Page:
[whatwg] Script preloading

Garrett Smith dhtmlkitchen at gmail.com
Tue Jul 9 14:31:52 PDT 2013

On 7/9/13, Ian Hickson <ian at hixie.ch> wrote:
> A topic that regularly comes up is script loading.
Yes, for years it has come up.

I jumped on the topic around 2009 here and on comp.lang.javascript to
add the idea about "chain of responsibility" to this solution.

The "chain of responsibility" pattern is not new, and some examples
include FilterChain and in Apache ANT. The concept seems to apply well
to this context.

> I sent an e-mail responding to related feedback last year, though it
> didn't get any replies to the script loading parts of it:
> http://lists.w3.org/Archives/Public/public-whatwg-archive/2012Dec/0221.html
> It seems that people want something that:
>  - Lets them download scripts but not execute them until needed.
>  - Lets them have multiple interdependent scripts and have the browser
>    manage their ordering.
>  - Do all this without having to modify existing scripts.
> I must admit to not really understanding these requirements (script
> execution can be made more or less free if they are designed to just
> expose some functions, for example, and it's trivial to set up a script
> dependency mechanism for scripts to run each other in order, and there's
> no reason browsers can't parse scripts off the main thread, etc). But

That is a good point and it is a good approach.

> since everyone else seems to think these are issues, let's ignore that.
> The proposals I've seen so far for extending the spec's script preloading
> mechanisms fall into two categories:
>  - provide some more control over the mechanisms already there, e.g.
>    firing events at various times, adding attributes to make the script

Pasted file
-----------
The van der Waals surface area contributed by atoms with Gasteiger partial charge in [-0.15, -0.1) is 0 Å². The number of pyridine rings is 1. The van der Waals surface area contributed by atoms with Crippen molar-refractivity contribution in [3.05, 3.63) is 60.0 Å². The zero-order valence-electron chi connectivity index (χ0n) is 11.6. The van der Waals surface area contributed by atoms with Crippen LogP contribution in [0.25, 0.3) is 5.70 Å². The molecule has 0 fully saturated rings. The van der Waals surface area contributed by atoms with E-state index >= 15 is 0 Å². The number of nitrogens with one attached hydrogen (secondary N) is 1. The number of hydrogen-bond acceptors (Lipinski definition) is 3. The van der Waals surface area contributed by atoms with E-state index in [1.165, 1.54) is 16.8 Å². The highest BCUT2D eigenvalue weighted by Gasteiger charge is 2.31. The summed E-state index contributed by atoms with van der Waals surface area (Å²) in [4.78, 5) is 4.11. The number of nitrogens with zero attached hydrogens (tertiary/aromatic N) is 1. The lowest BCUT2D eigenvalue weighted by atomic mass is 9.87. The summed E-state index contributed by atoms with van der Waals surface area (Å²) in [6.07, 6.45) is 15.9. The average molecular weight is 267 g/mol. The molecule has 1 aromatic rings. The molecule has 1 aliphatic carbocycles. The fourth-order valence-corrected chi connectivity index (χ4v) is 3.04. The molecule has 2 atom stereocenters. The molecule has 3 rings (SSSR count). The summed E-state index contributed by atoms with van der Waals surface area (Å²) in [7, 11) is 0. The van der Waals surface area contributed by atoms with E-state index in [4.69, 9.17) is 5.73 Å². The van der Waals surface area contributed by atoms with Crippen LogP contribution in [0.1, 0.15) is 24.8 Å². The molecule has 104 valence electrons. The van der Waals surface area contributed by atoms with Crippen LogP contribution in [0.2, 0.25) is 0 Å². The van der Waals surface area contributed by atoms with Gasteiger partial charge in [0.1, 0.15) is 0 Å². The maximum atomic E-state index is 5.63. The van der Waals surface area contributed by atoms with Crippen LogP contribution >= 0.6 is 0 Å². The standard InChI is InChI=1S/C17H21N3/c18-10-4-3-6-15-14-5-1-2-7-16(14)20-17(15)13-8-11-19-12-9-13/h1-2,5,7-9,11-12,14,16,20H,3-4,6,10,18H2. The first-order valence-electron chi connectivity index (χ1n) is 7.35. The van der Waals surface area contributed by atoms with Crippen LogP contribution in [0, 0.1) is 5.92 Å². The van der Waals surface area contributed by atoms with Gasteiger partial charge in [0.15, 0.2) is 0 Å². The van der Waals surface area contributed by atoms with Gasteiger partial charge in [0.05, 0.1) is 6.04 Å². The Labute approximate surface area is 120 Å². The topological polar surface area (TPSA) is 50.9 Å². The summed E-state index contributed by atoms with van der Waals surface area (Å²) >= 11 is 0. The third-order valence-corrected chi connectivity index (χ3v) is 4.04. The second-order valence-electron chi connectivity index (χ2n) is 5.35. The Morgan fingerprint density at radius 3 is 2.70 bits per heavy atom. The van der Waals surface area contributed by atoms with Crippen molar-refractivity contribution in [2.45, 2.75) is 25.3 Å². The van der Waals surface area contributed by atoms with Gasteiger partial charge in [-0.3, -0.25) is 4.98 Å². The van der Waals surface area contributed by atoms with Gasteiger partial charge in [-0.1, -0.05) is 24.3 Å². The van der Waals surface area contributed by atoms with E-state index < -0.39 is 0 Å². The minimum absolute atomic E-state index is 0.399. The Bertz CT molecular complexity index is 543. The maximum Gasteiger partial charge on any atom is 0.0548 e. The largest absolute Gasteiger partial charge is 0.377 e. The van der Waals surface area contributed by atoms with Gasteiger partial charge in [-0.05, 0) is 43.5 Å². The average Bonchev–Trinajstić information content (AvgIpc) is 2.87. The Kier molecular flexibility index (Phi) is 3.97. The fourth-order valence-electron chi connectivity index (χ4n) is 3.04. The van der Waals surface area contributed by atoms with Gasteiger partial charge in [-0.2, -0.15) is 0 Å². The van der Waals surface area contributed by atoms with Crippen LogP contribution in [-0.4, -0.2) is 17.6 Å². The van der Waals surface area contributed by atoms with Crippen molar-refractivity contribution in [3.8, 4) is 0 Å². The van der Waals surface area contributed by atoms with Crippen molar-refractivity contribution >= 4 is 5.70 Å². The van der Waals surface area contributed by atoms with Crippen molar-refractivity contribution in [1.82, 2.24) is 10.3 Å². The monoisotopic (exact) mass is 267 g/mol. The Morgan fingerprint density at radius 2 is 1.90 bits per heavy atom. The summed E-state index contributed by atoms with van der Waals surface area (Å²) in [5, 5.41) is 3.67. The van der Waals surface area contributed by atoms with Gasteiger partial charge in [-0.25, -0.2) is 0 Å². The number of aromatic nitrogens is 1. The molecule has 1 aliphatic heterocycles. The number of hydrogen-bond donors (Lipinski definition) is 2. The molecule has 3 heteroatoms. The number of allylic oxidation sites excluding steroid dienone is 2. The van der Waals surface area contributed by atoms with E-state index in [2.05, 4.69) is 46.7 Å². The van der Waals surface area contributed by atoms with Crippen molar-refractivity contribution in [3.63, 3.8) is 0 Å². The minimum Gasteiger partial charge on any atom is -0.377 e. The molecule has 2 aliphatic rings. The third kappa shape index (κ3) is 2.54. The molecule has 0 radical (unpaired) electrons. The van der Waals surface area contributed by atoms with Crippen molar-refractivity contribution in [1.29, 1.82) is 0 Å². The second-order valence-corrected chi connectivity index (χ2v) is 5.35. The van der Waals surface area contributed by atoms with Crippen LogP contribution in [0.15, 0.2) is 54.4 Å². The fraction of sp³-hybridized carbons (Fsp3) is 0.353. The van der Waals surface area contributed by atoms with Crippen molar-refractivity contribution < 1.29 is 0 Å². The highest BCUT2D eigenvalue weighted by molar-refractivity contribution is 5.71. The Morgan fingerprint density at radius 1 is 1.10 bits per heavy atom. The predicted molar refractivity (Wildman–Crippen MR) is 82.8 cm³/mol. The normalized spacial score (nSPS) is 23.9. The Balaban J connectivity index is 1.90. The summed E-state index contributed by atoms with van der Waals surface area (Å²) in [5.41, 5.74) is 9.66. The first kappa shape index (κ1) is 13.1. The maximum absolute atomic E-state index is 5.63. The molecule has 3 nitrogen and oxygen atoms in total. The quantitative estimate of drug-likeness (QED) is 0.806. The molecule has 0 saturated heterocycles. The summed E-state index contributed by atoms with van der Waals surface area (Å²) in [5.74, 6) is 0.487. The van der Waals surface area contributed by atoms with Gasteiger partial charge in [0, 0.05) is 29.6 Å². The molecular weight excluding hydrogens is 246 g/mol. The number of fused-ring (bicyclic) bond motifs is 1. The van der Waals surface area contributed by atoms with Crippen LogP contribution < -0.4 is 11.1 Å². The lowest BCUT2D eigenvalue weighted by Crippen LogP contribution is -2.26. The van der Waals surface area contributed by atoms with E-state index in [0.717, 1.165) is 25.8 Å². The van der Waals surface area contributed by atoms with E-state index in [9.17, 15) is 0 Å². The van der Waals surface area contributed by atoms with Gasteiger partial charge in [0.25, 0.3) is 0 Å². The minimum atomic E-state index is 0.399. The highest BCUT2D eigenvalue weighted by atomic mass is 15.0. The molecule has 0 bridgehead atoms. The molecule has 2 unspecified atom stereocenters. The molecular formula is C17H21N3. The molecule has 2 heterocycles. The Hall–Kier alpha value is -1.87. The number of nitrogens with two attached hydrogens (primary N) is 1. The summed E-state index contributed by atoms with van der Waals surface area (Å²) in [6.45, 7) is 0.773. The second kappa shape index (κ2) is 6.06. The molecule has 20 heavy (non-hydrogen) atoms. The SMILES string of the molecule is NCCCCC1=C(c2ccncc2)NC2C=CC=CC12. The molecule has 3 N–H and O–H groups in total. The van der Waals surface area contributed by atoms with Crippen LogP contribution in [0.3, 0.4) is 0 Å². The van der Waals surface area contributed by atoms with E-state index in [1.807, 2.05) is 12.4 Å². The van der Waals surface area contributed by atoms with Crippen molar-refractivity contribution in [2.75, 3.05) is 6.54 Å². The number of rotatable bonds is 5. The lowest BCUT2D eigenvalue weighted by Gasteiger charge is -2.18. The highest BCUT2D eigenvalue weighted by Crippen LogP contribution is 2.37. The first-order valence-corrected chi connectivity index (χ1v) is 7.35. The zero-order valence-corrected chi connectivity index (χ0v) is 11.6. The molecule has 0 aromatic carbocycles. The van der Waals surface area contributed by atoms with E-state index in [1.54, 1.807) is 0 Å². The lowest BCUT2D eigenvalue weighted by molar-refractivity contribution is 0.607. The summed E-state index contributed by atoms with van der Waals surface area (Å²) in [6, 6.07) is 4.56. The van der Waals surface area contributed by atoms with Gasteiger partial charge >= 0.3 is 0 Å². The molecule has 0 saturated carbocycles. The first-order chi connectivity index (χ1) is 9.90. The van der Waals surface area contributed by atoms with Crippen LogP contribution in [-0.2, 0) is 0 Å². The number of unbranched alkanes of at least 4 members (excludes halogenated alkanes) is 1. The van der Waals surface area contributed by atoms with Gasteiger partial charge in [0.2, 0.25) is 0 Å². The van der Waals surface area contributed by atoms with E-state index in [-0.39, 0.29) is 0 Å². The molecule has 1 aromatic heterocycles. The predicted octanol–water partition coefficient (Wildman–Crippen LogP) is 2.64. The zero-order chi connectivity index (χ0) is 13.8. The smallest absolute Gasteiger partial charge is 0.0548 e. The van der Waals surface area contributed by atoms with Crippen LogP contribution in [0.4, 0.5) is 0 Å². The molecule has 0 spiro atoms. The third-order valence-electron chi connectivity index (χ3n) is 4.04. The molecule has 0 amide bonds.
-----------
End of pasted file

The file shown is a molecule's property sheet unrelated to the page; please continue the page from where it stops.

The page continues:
>    loading algorithm work differently, or adding methods to trigger
>    particular parts of the algorithm under author control.
>  - provide a layer above the current algorithm that provides strong
>    semantics, but that doesn't have much impact on the loading algorithm
>    itself.
> I'm very hesitant to do the first of these, because the algorithm is _so_
> complicated that adding anything else to it is just going to result in
> bugs in browsers. There comes a point where an algorithm just becomes so
> hard to accurately test that it's a lost cause.
> The second seems more feasible, though.
> Would something like this, based on proposals from a variety of people in
> the past, work for your needs?
> 1. Add a "dependencies" attribute to <script> that can point to other
>    scripts to indicate that execution of this script should be delayed
>    until all other scripts that are (a) earlier in the tree order and (b)
>    identified by this attribute have executed.
>      <script id="jquery" src="jquery.js" async></script>
>      <script id="shims" src="shims.js" async></script>
>      <script dependencies="shims jquery" src="myscript.js" async></script>

Why limit "depends" to be used by only scripts to refer only to other scripts?

If you put <link depends=idref> on style then stylesheet evaluation
could be deferred, too.

I explained some cases about why this is desirable here:

The test cases I'd posted aren't live, but they did show some
confusion at the time regarding load order of resources. Surety of
misunderstanding seemed to be what caused the idea to be so
offhandedly dismissed.

>    This would download jquery.js, shims.js, and myscript.js ASAP, without
>    blocking anything else, and would then run jquery.js and shims.js ASAP,
>    in any order, and then once both have executed, it would execute
>    myscript.js.
> 2. Add an "whenneeded" boolean content attribute, a "markNeeded()" method,

A disabled/execute was mentioned here, before:

>      document.getElementById('myscript').markNeeded();

I'd rather call execute() than tell Mark he's needed.

>    This would then cause the scripts to execute, first jquery.js and
>    shims.js (in any order), and then myscript.js. If any hadn't finished
>    downloading yet, it would first wait for that to finish.
>    (We could make markNeeded() return a promise, too.)
Or use a callback. Blocking on resource loading is bad.
Twitter: @xkit

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